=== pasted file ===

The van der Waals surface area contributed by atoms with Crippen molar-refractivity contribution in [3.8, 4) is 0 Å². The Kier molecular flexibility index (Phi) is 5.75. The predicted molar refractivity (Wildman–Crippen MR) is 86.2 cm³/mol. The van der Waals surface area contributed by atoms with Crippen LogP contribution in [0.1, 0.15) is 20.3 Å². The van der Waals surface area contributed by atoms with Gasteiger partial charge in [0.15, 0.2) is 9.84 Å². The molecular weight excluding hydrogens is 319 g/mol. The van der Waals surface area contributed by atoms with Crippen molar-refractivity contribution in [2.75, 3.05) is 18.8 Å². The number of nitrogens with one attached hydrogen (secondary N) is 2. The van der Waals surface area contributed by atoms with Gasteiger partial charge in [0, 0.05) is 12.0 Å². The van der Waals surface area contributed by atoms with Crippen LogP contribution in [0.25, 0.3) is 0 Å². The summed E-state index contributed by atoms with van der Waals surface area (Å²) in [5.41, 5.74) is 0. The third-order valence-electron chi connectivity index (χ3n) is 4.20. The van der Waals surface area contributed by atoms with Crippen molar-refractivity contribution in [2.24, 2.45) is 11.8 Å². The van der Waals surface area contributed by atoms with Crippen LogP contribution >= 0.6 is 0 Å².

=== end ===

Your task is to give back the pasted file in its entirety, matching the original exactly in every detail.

The van der Waals surface area contributed by atoms with Crippen molar-refractivity contribution in [3.8, 4) is 0 Å². The Kier molecular flexibility index (Phi) is 5.75. The predicted molar refractivity (Wildman–Crippen MR) is 86.2 cm³/mol. The van der Waals surface area contributed by atoms with Crippen LogP contribution in [0.1, 0.15) is 20.3 Å². The van der Waals surface area contributed by atoms with Gasteiger partial charge in [0.15, 0.2) is 9.84 Å². The molecular weight excluding hydrogens is 319 g/mol. The van der Waals surface area contributed by atoms with Crippen molar-refractivity contribution in [2.75, 3.05) is 18.8 Å². The number of nitrogens with one attached hydrogen (secondary N) is 2. The van der Waals surface area contributed by atoms with Gasteiger partial charge in [0, 0.05) is 12.0 Å². The van der Waals surface area contributed by atoms with Crippen LogP contribution in [0.25, 0.3) is 0 Å². The summed E-state index contributed by atoms with van der Waals surface area (Å²) in [5.41, 5.74) is 0. The third-order valence-electron chi connectivity index (χ3n) is 4.20. The van der Waals surface area contributed by atoms with Crippen molar-refractivity contribution in [2.24, 2.45) is 11.8 Å². The van der Waals surface area contributed by atoms with Crippen LogP contribution >= 0.6 is 0 Å².